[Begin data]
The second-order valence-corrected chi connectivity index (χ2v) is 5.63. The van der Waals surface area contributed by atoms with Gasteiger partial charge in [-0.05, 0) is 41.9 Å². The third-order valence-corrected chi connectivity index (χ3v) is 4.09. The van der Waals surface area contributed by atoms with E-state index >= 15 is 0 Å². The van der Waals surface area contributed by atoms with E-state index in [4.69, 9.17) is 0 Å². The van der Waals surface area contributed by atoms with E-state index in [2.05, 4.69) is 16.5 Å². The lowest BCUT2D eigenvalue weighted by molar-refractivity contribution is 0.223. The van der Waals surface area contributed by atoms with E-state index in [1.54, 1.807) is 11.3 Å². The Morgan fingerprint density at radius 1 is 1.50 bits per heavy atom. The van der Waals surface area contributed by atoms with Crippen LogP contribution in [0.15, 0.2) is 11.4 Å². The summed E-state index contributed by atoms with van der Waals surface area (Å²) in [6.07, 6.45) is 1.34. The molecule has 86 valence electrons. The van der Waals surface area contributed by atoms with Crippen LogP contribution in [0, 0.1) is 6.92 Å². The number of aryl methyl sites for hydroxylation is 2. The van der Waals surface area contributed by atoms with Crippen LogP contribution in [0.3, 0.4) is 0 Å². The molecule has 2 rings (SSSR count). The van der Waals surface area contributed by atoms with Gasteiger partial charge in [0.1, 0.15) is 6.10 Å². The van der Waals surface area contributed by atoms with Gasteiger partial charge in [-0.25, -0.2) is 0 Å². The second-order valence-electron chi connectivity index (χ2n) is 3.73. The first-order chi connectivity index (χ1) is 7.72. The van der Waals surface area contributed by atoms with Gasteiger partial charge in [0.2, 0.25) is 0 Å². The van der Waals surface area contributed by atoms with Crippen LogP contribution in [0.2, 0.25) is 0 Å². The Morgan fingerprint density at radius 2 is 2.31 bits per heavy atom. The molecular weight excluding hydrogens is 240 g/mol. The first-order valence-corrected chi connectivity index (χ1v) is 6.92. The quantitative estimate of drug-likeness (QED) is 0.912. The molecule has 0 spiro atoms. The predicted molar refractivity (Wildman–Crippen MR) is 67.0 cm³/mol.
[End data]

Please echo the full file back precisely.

The second-order valence-corrected chi connectivity index (χ2v) is 5.63. The van der Waals surface area contributed by atoms with Gasteiger partial charge in [-0.05, 0) is 41.9 Å². The third-order valence-corrected chi connectivity index (χ3v) is 4.09. The van der Waals surface area contributed by atoms with E-state index >= 15 is 0 Å². The van der Waals surface area contributed by atoms with E-state index in [4.69, 9.17) is 0 Å². The van der Waals surface area contributed by atoms with E-state index in [2.05, 4.69) is 16.5 Å². The lowest BCUT2D eigenvalue weighted by molar-refractivity contribution is 0.223. The van der Waals surface area contributed by atoms with E-state index in [1.54, 1.807) is 11.3 Å². The Morgan fingerprint density at radius 1 is 1.50 bits per heavy atom. The van der Waals surface area contributed by atoms with Crippen LogP contribution in [0.15, 0.2) is 11.4 Å². The summed E-state index contributed by atoms with van der Waals surface area (Å²) in [6.07, 6.45) is 1.34. The molecule has 86 valence electrons. The van der Waals surface area contributed by atoms with Crippen LogP contribution in [0, 0.1) is 6.92 Å². The number of aryl methyl sites for hydroxylation is 2. The van der Waals surface area contributed by atoms with Crippen LogP contribution in [0.3, 0.4) is 0 Å². The molecule has 2 rings (SSSR count). The van der Waals surface area contributed by atoms with Gasteiger partial charge in [0.1, 0.15) is 6.10 Å². The van der Waals surface area contributed by atoms with Gasteiger partial charge in [-0.25, -0.2) is 0 Å². The second-order valence-electron chi connectivity index (χ2n) is 3.73. The first-order chi connectivity index (χ1) is 7.72. The van der Waals surface area contributed by atoms with Gasteiger partial charge in [0.2, 0.25) is 0 Å². The van der Waals surface area contributed by atoms with Crippen LogP contribution in [0.2, 0.25) is 0 Å². The Morgan fingerprint density at radius 2 is 2.31 bits per heavy atom. The molecular weight excluding hydrogens is 240 g/mol. The first-order valence-corrected chi connectivity index (χ1v) is 6.92. The quantitative estimate of drug-likeness (QED) is 0.912. The molecule has 0 spiro atoms. The predicted molar refractivity (Wildman–Crippen MR) is 67.0 cm³/mol.